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Moose Jaw paramedic, musician shines light on mental health in new song

Singing Moose Jaw paramedic has message on mental health
WATCH: Moose Jaw paramedic Nicholas Hennink addresses the impact of social isolation in a song.

A Moose Jaw, Sask., paramedic is using his voice to share a powerful message about mental health.

In his latest song I am strong, Nicholas Hennink addresses the impact of social isolation, especially for first responders and those dealing with addictions.

It’s an issue he said is all too familiar with as society continues to navigate the coronavirus pandemic.

“We’re told to self-isolate, which is fantastic…but for people with addictions, it’s also detrimental to their health. So, hopefully this song can give them hope,” Hennink said.

Read more: Moose Jaw paramedic uses music to help first responders

Throughout his 16-plus year career as an advanced-care paramedic, Hennink has been dealing with his own addiction and was eventually diagnosed with post-traumatic stress disorder (PTSD).

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“I struggle with PTSD, I struggle with an alcohol addiction as well. I’ve been to rehab three times, so I do understand the whole mental health issue and the addiction aspect of it,” Hennink said.

“I’ve noticed in my own recovery community, there’s been multiple relapses because of this. People struggling with mental illnesses — it’s increased.”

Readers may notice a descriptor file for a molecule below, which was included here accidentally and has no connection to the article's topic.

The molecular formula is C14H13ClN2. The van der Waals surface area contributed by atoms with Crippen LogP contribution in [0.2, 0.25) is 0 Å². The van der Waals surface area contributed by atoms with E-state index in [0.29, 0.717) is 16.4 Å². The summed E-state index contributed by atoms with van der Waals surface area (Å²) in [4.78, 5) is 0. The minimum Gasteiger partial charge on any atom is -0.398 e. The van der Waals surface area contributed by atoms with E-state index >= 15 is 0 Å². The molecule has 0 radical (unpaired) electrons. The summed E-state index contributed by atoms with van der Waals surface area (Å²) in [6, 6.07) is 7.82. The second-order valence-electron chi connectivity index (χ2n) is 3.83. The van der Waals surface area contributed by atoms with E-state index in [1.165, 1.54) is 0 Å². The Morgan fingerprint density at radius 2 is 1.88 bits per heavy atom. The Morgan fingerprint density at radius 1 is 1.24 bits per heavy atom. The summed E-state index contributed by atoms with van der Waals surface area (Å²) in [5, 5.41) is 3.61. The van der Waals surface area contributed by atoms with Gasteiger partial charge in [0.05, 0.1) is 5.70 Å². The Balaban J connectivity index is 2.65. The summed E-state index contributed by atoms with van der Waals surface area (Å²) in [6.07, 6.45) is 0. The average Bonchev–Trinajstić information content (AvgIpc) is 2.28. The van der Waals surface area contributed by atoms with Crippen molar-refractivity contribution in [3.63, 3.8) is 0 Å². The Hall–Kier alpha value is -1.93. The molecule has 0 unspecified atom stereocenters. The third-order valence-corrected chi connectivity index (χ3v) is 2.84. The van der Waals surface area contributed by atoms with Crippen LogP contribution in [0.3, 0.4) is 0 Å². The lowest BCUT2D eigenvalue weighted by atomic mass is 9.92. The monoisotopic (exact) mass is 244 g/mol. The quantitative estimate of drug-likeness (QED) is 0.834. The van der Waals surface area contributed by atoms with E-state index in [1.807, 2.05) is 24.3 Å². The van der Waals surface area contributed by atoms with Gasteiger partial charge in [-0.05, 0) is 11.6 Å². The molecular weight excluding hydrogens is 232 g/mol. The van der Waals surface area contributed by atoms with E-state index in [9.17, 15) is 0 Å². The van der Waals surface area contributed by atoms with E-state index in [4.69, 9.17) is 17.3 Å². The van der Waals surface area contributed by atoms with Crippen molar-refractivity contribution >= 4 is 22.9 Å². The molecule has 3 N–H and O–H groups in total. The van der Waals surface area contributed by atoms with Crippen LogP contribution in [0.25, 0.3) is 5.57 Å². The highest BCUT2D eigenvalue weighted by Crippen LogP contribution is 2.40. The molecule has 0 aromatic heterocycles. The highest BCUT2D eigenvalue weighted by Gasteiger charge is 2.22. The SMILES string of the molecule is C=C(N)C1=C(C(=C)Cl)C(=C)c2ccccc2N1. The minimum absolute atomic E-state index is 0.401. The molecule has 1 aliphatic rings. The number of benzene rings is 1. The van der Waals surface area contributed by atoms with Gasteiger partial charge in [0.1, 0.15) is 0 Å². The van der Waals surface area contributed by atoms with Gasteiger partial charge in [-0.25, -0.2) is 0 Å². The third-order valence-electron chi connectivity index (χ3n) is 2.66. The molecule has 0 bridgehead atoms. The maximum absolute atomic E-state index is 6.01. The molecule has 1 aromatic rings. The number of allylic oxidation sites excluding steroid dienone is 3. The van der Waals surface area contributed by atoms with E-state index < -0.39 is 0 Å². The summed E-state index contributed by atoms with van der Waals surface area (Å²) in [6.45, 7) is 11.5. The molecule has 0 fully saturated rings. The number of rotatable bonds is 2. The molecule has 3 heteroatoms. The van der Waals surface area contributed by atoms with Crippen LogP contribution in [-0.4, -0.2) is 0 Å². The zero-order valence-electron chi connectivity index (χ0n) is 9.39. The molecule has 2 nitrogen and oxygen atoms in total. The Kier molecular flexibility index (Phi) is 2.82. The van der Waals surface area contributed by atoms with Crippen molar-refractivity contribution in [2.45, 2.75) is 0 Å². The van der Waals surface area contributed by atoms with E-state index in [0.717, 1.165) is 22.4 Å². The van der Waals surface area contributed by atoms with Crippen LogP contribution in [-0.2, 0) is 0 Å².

Hennink is now a mental health activist, and looks to be an inspiration to others.

“Hearing somebody that has struggled say, ‘I’ve done it, you can do it?’ There’s power in that message,” Hennink said.

As a paramedic, Hennink said he understands the stresses of being an emergency responder, especially at a time like this.

Read more: ‘I’ve been in that dark place’: N.S. man receiving national award for PTSD podcast

“The song is dedicated to those struggling during this very difficult time. It’s for our first responders fighting for us and sacrificing for us on the front lines,” Hennink said.

He said one of the most important messages to find in his new song is to seek help.

“You’re not alone. There are people out there that are dealing with exactly the same thing — a lot of people,” Hennink said.

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“To be honest, in the beginning I was too scared to come forward. I was one of those people struck by the stigma.

“Reaching out has been the best thing for me. I’ve created communities, have friends to support me and that can be the same situation for you if you’re struggling.”

Nennink said any profits made from the song will be donated to charities that help first responders or those with mental illnesses.

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